This post is not about the 2014 Winter Olympic games themselves. The exorbitant cost of the games and allegations of corruption have been well-documented, as have the moments of sporting triumph, and heartbreak.
Instead this post covers the coverage of the games by Western journalists. I think in our coverage of Sochi we learned as much about ourselves as we did about Russia, and it was at times counterproductive.
There was the twitter phenomenon of journalists posting photos of their unsatisfactory accommodations. No wifi, broken doorhandles, and failing plumbing, all presented as voyeuristic selfies. Leave it to Bill Burr to call BS on all of us (skip to the 5:22 mark for his Olympics rant):
All the journalists complaining that the water isn’t running and all that type of shit…am i the only guy who watched all those cold war movies when i was growing up? You know what it’s like over there…there’s 20 people who have some shit, and everyone else is getting fucked; its unbelievably corrupt.
A little later in the podcast comes a money quote about Russia’s intolerance towards gays:
How can you have the technology to blow up the world, and still not understand humanity?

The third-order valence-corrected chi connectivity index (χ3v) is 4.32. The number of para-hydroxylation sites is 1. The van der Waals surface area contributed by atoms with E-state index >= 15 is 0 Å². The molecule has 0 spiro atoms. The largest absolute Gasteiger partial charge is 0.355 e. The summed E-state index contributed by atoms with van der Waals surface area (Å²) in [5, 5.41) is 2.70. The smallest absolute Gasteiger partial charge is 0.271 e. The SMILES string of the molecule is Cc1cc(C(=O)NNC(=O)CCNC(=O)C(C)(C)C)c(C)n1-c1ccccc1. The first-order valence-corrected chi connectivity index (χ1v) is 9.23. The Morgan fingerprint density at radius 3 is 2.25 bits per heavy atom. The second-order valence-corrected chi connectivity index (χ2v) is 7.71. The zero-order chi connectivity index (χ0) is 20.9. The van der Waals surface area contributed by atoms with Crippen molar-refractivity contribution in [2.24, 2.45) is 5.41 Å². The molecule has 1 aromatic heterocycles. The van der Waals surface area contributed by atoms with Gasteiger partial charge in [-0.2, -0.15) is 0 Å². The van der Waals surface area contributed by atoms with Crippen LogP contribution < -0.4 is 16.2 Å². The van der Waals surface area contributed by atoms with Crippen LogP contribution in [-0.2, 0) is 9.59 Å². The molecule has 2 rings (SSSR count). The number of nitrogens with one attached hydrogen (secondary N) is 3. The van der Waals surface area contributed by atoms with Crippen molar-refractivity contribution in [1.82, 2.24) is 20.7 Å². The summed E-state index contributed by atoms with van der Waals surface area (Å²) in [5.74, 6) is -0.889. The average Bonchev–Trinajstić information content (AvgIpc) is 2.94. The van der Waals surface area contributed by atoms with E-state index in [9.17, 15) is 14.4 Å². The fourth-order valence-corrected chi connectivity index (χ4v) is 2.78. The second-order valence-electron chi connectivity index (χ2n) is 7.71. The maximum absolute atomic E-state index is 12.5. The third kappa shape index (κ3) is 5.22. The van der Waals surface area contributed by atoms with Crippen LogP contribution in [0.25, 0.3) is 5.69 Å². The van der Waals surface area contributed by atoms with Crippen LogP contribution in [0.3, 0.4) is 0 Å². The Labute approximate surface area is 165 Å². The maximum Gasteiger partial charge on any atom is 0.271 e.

Likewise, opposition leader and vocal critic of the Sochi Olympics Garry Kasparov also found the coverage of Sochi banalia tiresome:
As Kasparov makes clear, there are more salient political issues that have taken a back seat to bathroom selfies: freedom of speech, transparent elections, and freedom of religion and sexuality.
Perhaps incensed by Putin’s smug homophobia, sexual freedom in Russia has become a cause celebre. This is a worthy cause but, as Julia Ioffe recently wrote, advocacy journalism has become counterproductive in the backdrop of Sochi. (“The Only People Harassing the Gays of Sochi are the Foreign Journalists“)
There was a lot of mockery of the opening ceremony, and especially of the police choir singing Daft Punk’s ‘Get Lucky’. It was kitsch.
But Putin loves kitsch. Why was the police choir invited to perform? Because Putin wanted them there! They performed the song at a November 2013 tribute event during which Vladimir Putin was overcome with emotion and actually cried! (video in the link)
The 2013 performance:
О вкусах не спорят.
It is counterproductive to bash the kitsch without understanding where it’s coming from. And, as Bill Burr implies, the ‘scandals’ that did come out of Sochi suggest that many journalists did not understand, and continued to be shocked.
This had two impacts:
– Engaging in Russia-bashing at a moment of heightened national pride actually boosted Putin’s popularity. Pictures on twitter of broken doorknobs will never induce Russians to root against their own Olympic teams (and Olympic Committee organizers). Russia was the first winter Olympics host to top the medals table since Norway in 1994.
– Second, it left all of us susceptible to some epic trolling at the closing ceremony:
In Soviet Russia, Olympic Games troll you..